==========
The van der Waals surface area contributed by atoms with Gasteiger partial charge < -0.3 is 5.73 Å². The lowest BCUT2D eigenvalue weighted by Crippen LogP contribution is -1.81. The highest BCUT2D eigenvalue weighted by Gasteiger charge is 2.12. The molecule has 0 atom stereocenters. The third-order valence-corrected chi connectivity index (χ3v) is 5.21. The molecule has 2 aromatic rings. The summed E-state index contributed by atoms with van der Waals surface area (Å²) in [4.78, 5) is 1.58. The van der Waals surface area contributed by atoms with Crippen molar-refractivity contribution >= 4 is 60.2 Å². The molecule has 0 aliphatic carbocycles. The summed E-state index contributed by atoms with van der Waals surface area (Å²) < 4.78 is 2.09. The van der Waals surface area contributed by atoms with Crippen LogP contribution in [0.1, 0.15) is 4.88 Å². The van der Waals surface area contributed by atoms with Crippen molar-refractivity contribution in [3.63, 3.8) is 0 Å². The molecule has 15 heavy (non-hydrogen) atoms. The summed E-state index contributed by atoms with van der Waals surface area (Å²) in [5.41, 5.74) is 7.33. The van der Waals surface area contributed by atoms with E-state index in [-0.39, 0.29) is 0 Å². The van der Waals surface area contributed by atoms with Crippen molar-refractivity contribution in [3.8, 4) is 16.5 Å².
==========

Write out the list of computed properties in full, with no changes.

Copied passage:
The van der Waals surface area contributed by atoms with Gasteiger partial charge < -0.3 is 5.73 Å². The lowest BCUT2D eigenvalue weighted by Crippen LogP contribution is -1.81. The highest BCUT2D eigenvalue weighted by Gasteiger charge is 2.12. The molecule has 0 atom stereocenters. The third-order valence-corrected chi connectivity index (χ3v) is 5.21. The molecule has 2 aromatic rings. The summed E-state index contributed by atoms with van der Waals surface area (Å²) in [4.78, 5) is 1.58. The van der Waals surface area contributed by atoms with Crippen molar-refractivity contribution >= 4 is 60.2 Å². The molecule has 0 aliphatic carbocycles. The summed E-state index contributed by atoms with van der Waals surface area (Å²) < 4.78 is 2.09. The van der Waals surface area contributed by atoms with Crippen LogP contribution in [0.1, 0.15) is 4.88 Å². The van der Waals surface area contributed by atoms with Crippen molar-refractivity contribution in [3.63, 3.8) is 0 Å². The molecule has 15 heavy (non-hydrogen) atoms. The summed E-state index contributed by atoms with van der Waals surface area (Å²) in [5.41, 5.74) is 7.33. The van der Waals surface area contributed by atoms with E-state index in [-0.39, 0.29) is 0 Å². The van der Waals surface area contributed by atoms with Crippen molar-refractivity contribution in [3.8, 4) is 16.5 Å².